A virtual therapy chatbot for
Coco is a virtual therapy chatbot for caregivers of children with asthma. It uses established therapy techniques to help caregivers solve challenges and address their own needs as well.
I worked as the only designer (user experience and conversation design) on the team collaborating with two researchers, two academic experts, and a team of developers.
I lead the design of the chatbot "Coco" which included creating the chatbot persona, sample dialogs, Wizard of Oz testing, interface design, and design handoff for implementation.
Coco page cover
Why create a chatbot for caregivers?
Raising children is a lot of work. It gets even more difficult when your child is suffering from a chronic condition like asthma which means more doctor visits, supervision, sleepless nights, and added costs. Through all this, there is hardly time for caregivers to take time for themselves and attend to their own needs.
  • Provide a self-care program via Coco that is tailored to their specific needs as a caregiver of a child with a chronic illness such as asthma.
  • Provide actionable therapy techniques and resources for dealing with stress in a conversational manner which can easily be built into their routine.
  • Create an accountability system with personalized reminders from Coco so that the caregivers prioritize their own needs along with those of their children.
Understanding our target audience
Coco has been built keeping in mind caregivers of children with chronic conditions. To understand our audience we conducted participatory design sessions with parents meeting our criteria. Our goals with these sessions were:
  • To understand the parent/caregiver, the child, and their relationship by creating parent-child personas that illuminate aspects of both.
  • To understand the stress triggers for the caregivers as they deal with their child's condition on a daily basis. This would help Coco understand where it can intervene and help out.
Darren persona
Persona of a caregiver and their child: Darren & Blake
Designing the chatbot's personality
I spearheaded the design of Coco's personality by understanding the research team's findings on the needs of caregivers and their children. My goals for Coco's personality were:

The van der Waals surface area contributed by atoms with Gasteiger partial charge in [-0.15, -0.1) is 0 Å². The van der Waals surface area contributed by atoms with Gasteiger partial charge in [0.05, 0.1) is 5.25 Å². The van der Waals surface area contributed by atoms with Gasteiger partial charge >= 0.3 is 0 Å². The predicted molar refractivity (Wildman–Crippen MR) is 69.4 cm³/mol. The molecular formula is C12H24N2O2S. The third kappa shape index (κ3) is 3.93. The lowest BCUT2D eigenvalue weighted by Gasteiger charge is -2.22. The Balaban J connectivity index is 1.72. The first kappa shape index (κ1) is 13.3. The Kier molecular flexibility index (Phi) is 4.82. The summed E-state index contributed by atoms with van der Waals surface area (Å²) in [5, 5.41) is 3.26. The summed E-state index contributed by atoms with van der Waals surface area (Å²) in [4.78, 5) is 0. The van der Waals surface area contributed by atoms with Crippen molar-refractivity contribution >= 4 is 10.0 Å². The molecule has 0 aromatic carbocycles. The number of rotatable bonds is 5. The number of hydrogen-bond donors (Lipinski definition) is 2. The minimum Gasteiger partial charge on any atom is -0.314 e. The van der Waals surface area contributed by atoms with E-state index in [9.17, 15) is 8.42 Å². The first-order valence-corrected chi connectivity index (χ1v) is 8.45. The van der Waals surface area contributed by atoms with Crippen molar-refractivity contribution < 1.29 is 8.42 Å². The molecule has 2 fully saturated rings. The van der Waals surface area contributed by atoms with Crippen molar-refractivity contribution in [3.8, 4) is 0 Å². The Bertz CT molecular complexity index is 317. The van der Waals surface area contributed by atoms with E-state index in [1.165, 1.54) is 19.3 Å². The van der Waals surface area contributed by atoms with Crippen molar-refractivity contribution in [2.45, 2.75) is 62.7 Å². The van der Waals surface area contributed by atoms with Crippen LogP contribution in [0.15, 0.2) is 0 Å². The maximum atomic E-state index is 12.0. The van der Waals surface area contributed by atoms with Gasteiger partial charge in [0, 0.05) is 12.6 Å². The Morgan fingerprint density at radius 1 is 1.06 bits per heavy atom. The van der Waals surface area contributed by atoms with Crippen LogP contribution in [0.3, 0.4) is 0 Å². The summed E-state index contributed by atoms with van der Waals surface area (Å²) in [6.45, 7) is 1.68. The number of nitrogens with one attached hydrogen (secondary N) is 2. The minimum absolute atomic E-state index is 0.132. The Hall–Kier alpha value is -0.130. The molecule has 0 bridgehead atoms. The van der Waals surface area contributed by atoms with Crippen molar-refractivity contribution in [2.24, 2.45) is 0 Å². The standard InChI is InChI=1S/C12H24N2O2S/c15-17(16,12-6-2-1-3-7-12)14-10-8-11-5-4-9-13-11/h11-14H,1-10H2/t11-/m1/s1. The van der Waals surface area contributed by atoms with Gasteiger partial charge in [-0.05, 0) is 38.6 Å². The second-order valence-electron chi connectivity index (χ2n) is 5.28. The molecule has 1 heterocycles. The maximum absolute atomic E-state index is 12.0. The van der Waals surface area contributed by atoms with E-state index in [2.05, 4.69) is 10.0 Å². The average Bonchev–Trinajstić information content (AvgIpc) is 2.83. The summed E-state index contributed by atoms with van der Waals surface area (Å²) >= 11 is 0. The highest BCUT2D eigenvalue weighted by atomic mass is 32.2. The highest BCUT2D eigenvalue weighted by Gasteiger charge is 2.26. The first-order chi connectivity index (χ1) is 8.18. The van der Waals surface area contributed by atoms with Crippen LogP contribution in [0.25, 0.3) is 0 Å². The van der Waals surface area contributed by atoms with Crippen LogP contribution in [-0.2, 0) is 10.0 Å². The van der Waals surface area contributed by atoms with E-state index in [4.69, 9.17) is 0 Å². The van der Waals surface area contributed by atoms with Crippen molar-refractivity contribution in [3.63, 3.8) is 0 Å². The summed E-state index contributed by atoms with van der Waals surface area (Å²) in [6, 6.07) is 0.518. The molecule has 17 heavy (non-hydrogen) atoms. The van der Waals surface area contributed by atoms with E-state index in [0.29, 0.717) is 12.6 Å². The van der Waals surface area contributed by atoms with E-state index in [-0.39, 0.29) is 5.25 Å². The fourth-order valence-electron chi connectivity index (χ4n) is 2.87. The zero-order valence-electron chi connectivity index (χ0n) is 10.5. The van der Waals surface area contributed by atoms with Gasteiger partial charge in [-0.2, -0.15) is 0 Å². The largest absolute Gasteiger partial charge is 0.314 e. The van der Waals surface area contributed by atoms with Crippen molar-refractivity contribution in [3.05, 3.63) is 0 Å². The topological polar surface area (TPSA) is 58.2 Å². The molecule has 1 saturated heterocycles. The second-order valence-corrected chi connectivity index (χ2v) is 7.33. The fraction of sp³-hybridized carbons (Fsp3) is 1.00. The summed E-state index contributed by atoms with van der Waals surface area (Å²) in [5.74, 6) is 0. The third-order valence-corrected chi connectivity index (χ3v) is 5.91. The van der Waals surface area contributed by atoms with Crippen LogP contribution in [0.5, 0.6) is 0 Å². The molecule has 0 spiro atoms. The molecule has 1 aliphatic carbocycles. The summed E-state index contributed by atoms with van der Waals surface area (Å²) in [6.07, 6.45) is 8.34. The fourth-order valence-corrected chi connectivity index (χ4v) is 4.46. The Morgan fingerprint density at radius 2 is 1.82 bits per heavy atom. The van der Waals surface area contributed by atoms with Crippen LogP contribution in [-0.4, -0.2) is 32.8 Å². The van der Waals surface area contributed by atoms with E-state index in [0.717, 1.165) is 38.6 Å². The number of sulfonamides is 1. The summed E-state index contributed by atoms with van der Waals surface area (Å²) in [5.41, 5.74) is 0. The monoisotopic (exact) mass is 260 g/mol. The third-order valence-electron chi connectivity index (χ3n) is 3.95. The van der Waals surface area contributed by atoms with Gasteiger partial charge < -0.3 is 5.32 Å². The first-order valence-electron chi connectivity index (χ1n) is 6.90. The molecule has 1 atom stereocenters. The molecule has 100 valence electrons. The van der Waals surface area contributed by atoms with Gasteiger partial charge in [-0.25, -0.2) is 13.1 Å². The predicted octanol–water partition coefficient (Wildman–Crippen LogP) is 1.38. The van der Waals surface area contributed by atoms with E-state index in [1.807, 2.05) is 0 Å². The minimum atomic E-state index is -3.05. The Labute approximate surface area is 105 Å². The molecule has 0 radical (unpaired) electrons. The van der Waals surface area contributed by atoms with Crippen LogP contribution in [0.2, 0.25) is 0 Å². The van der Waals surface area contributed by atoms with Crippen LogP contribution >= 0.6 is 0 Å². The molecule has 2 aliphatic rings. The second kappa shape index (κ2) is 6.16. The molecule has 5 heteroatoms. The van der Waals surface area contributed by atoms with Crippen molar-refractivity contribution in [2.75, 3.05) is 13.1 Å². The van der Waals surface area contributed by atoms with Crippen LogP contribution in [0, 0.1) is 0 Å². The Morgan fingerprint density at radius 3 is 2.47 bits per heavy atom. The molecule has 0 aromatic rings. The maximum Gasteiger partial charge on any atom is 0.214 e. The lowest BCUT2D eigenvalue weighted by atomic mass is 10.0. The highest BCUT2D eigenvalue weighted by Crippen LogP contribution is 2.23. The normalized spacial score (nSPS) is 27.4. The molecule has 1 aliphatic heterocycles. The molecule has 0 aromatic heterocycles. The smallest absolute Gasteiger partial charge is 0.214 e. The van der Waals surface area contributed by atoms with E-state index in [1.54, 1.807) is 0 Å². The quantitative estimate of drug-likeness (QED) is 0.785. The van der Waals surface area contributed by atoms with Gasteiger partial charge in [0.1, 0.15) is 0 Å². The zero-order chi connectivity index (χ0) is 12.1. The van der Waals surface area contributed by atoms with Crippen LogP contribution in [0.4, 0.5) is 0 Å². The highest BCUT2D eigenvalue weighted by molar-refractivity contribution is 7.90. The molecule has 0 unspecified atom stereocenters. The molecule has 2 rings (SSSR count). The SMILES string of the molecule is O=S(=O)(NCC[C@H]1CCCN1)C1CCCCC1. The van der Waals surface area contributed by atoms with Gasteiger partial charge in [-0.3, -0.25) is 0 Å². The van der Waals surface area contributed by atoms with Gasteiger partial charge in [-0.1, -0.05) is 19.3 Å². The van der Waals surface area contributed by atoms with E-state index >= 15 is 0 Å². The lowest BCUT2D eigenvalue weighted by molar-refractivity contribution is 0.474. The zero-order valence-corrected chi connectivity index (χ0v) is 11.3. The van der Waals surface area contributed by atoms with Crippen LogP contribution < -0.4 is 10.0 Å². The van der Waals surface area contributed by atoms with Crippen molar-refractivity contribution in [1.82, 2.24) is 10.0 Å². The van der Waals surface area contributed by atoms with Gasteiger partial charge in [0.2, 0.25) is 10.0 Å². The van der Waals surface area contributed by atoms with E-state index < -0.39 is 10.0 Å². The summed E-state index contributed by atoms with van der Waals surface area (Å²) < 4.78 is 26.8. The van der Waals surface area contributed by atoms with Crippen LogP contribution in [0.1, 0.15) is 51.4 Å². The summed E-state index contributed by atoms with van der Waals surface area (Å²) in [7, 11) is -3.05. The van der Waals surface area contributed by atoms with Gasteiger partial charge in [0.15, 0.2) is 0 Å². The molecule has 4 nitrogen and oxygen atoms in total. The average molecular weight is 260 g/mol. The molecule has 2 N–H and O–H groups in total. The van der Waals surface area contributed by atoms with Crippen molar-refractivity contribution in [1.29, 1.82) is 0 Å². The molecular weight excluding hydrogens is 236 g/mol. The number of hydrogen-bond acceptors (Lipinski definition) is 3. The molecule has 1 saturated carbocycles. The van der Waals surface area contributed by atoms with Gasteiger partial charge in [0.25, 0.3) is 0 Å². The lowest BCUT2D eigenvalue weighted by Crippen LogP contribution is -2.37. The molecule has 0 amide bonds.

• Coco should be relatable to the caregivers as someone they can feel comfortable sharing their personal struggles with.
  • Coco should be seen as knowledgeable and someone who gives sound advice.
  • Coco should not be seen as a substitute for a medical professional.
To be effective as a companion for a caregiver's troubles, the persona was modeled after a health counsellor who guides the caregiver to the right resources in a friendly manner.
Coco persona
Persona for Coco
Key use cases
  1. Build a therapeutic relationship i.e introduce Coco and the team behind Coco and get to know the caregiver and their family.
  2. Identify and assess an issue the caregiver is facing and present solutions using Problem Solving Therapy.
  3. Set goals to implement the solutions and eventually evaluate progress.
We envisioned the above use cases to be cumulatively completed as a result of an ongoing conversation between Coco and the caregiver over a period of time. Below is an example of a sample dialog and user flow based on the above use cases.
Sample dialog
A sample dialog for Coco's first interaction with the Darren persona
Sample flow
High-level flow for the sample dialog
The Wizard of Oz technique
Our next step was to test out the conversation flows with caregivers and iron out any kinks that they may discover in the conversation. We adopted the Wizard of Oz testing method to test our conversation where members of our research team took the part of "Wizard" and interacted with caregivers as Coco. The caregivers were unaware that a human was responding as Coco and not the bot itself. Below is a snapshot of the tool that we created for this purpose in action.
Woz interface
Wizard of Oz interface for dialog testing

Becoming smarter through conversations
We continue to improve Coco's responses using machine learning and natural language processing with further Wizard of Oz testing sessions. Coco is set to launch in the next year, once the implementation is complete and the accuracy of responses is at the desired level.
Our work was published in the 2020 CHI conference as a part of the late-breaking works.